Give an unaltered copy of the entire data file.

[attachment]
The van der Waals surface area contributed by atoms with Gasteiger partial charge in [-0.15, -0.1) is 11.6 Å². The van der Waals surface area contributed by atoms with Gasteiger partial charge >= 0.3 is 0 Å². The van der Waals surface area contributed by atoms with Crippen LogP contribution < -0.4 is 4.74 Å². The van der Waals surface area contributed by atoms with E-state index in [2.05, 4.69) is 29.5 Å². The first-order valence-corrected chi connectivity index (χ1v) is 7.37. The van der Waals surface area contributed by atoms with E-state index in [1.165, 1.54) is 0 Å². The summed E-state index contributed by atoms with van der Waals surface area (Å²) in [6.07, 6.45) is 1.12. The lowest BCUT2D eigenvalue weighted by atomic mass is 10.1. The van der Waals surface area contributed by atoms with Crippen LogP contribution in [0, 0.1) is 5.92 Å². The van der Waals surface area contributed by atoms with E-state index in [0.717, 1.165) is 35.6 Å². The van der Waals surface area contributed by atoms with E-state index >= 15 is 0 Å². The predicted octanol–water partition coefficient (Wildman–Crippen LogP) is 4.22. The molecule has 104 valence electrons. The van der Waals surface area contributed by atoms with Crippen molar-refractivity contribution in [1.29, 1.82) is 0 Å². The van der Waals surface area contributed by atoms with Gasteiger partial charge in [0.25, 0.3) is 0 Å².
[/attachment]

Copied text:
The van der Waals surface area contributed by atoms with Gasteiger partial charge in [-0.15, -0.1) is 11.6 Å². The van der Waals surface area contributed by atoms with Gasteiger partial charge >= 0.3 is 0 Å². The van der Waals surface area contributed by atoms with Crippen LogP contribution < -0.4 is 4.74 Å². The van der Waals surface area contributed by atoms with E-state index in [2.05, 4.69) is 29.5 Å². The first-order valence-corrected chi connectivity index (χ1v) is 7.37. The van der Waals surface area contributed by atoms with E-state index in [1.165, 1.54) is 0 Å². The summed E-state index contributed by atoms with van der Waals surface area (Å²) in [6.07, 6.45) is 1.12. The lowest BCUT2D eigenvalue weighted by atomic mass is 10.1. The van der Waals surface area contributed by atoms with Crippen LogP contribution in [0, 0.1) is 5.92 Å². The van der Waals surface area contributed by atoms with E-state index in [0.717, 1.165) is 35.6 Å². The van der Waals surface area contributed by atoms with E-state index >= 15 is 0 Å². The predicted octanol–water partition coefficient (Wildman–Crippen LogP) is 4.22. The molecule has 104 valence electrons. The van der Waals surface area contributed by atoms with Crippen molar-refractivity contribution in [1.29, 1.82) is 0 Å². The van der Waals surface area contributed by atoms with Gasteiger partial charge in [0.25, 0.3) is 0 Å².